Ha is a leading figure in the Dansaekhwa movement, and his exhibition in New York is a good opportunity to see his artistic trajectory in this genre. The show features several works from a series called Conjunction, which is the name he has given all of his paintings since the early 1970s and includes his latest pieces from 2015. Furthermore, his abstract paintings reveal themselves much more when you see them in person. Yes, this is a cliché that applies to any artwork, but it is particularly true when it comes to Ha’s works: they are extremely phenomenological.
Ha uses unprimed common burlap as the support. As you get closer to the canvas, you see the coarseness of the material. In some cases, he applies paint from the rear of the canvas using a back-pressure method that he calls ‘bae-ap-bub.’ The rough fabric allows the paint to penetrate through to the other side, creating paint globules shaped like match heads. Then sometimes he reshapes the paint to add tactility. Of course, you cannot touch it, but the texture is exceptionally inviting. Looking at the artwork will not provide a clue about the process, but the unique surfaces underscore an unconventional way of painting and thus encourage viewing the work deliberately. The paint moves horizontally on the surface and vertically from back to front, reminding the viewer that the canvas is a three-dimensional object. In addition, the absorbent raw canvases generate a stained effect as oil separates from pigment and spreads to the unpainted area, providing a visual breakdown of the paint. Unlike a trompe l’oeil, the paint of Ha’s works is not pretending to be something else. Ha displays physicality of the materials without hesitation.
On the other hand, his brushstrokes evoke that these materials make an artwork only through his act of painting. The smears that he leaves on the canvas are sturdy. Also, a viewer looking closely will see hairs of the paintbrush trapped in the thick smudges. They are footprints of the artist’s force and friction between paint and brush. Just like the body movements in martial arts, Ha’s strokes are controlled and dignified: each of them appears to be determined with reason and meaning, and executed after hours or even days of contemplation. It is not so far-fetched to say that these works are time-based: the viewers feel the passage of Ha’s time while carefully following the traces on the canvas. The pace of viewing slows as though one harmonizes with the artist in action.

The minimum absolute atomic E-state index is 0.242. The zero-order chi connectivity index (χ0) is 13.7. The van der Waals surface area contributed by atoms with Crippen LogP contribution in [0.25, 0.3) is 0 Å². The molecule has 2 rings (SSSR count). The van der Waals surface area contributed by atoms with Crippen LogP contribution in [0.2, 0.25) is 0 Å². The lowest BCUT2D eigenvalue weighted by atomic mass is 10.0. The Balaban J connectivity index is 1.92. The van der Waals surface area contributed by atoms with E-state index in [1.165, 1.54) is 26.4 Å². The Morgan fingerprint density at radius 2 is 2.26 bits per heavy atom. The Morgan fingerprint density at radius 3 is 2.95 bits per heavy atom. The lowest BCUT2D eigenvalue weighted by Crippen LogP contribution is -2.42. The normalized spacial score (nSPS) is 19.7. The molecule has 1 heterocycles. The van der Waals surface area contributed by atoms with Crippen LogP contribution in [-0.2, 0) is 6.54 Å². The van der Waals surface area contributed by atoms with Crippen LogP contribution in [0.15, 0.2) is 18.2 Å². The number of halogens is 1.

In his works, Ha seems to ‘visually’ describe the act of painting. Highlighting the ingredients of painting – material and action – he has developed a visual language to showcase what makes painting. As the survey continued over four decades, it became a long-term philosophical endeavor, which translates into a meditative quality, making the paintings quite compelling.
As though proving this point, Ha said, ‘You won’t see much difference between my early works and more recent ones, since my focus hasn’t wavered.’ This is certainly true and it makes this exhibition worth visiting, to marvel at the consistency displayed by Ha in his four decades in Dansaekhwa.
Tina Kim Gallery, 525 West 21st Street, New York, NY, USA +1 212 716 1100
By Naoko Kunigami
Naoko Kunigami recently graduated with a Master’s degree in Art History and Market, after working over 10 years in Finance IT. Born in Japan, she loves traveling, particularly to unbeaten paths. She currently resides in New York and enjoys finding great works by undiscovered artists.